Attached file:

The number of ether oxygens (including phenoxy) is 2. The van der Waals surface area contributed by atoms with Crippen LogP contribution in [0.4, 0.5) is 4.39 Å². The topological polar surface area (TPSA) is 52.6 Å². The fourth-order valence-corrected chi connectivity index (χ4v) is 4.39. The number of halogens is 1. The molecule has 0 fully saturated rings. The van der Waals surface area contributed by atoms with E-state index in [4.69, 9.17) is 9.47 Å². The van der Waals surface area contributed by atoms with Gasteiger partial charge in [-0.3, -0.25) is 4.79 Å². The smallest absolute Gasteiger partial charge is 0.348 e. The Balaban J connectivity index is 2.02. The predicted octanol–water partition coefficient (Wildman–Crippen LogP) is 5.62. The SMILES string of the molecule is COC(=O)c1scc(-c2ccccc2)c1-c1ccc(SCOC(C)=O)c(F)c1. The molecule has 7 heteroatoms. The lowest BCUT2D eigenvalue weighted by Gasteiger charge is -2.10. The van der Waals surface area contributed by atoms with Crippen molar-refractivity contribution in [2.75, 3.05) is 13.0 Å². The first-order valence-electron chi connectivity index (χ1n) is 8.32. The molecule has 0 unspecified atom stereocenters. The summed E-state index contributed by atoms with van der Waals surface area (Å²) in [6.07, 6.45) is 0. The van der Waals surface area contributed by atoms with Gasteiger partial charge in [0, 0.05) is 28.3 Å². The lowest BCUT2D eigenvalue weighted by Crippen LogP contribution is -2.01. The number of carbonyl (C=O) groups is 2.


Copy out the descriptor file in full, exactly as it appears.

The number of ether oxygens (including phenoxy) is 2. The van der Waals surface area contributed by atoms with Crippen LogP contribution in [0.4, 0.5) is 4.39 Å². The topological polar surface area (TPSA) is 52.6 Å². The fourth-order valence-corrected chi connectivity index (χ4v) is 4.39. The number of halogens is 1. The molecule has 0 fully saturated rings. The van der Waals surface area contributed by atoms with E-state index in [4.69, 9.17) is 9.47 Å². The van der Waals surface area contributed by atoms with Gasteiger partial charge in [-0.3, -0.25) is 4.79 Å². The smallest absolute Gasteiger partial charge is 0.348 e. The Balaban J connectivity index is 2.02. The predicted octanol–water partition coefficient (Wildman–Crippen LogP) is 5.62. The SMILES string of the molecule is COC(=O)c1scc(-c2ccccc2)c1-c1ccc(SCOC(C)=O)c(F)c1. The molecule has 7 heteroatoms. The lowest BCUT2D eigenvalue weighted by Gasteiger charge is -2.10. The van der Waals surface area contributed by atoms with Crippen molar-refractivity contribution in [2.75, 3.05) is 13.0 Å². The first-order valence-electron chi connectivity index (χ1n) is 8.32. The molecule has 0 unspecified atom stereocenters. The summed E-state index contributed by atoms with van der Waals surface area (Å²) in [6.07, 6.45) is 0. The van der Waals surface area contributed by atoms with Gasteiger partial charge in [0, 0.05) is 28.3 Å². The lowest BCUT2D eigenvalue weighted by Crippen LogP contribution is -2.01. The number of carbonyl (C=O) groups is 2.